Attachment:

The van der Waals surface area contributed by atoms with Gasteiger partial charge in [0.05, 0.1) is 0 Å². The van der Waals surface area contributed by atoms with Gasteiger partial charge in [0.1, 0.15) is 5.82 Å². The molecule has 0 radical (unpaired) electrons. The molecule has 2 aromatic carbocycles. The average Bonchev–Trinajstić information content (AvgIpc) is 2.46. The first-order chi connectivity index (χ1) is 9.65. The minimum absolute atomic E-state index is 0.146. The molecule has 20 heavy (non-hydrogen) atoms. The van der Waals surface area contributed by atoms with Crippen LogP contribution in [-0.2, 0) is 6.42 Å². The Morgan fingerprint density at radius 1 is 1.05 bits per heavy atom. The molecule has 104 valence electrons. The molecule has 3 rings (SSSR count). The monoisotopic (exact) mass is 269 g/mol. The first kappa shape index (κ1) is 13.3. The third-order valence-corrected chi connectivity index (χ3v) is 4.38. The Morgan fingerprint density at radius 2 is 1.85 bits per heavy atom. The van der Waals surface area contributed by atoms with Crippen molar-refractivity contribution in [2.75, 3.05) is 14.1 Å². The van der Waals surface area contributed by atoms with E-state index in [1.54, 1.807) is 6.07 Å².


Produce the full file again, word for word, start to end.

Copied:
The van der Waals surface area contributed by atoms with Gasteiger partial charge in [0.05, 0.1) is 0 Å². The van der Waals surface area contributed by atoms with Gasteiger partial charge in [0.1, 0.15) is 5.82 Å². The molecule has 0 radical (unpaired) electrons. The molecule has 2 aromatic carbocycles. The average Bonchev–Trinajstić information content (AvgIpc) is 2.46. The first-order chi connectivity index (χ1) is 9.65. The minimum absolute atomic E-state index is 0.146. The molecule has 20 heavy (non-hydrogen) atoms. The van der Waals surface area contributed by atoms with Crippen LogP contribution in [-0.2, 0) is 6.42 Å². The Morgan fingerprint density at radius 1 is 1.05 bits per heavy atom. The molecule has 104 valence electrons. The molecule has 3 rings (SSSR count). The monoisotopic (exact) mass is 269 g/mol. The first kappa shape index (κ1) is 13.3. The third-order valence-corrected chi connectivity index (χ3v) is 4.38. The Morgan fingerprint density at radius 2 is 1.85 bits per heavy atom. The van der Waals surface area contributed by atoms with Crippen molar-refractivity contribution in [2.75, 3.05) is 14.1 Å². The van der Waals surface area contributed by atoms with E-state index in [1.54, 1.807) is 6.07 Å².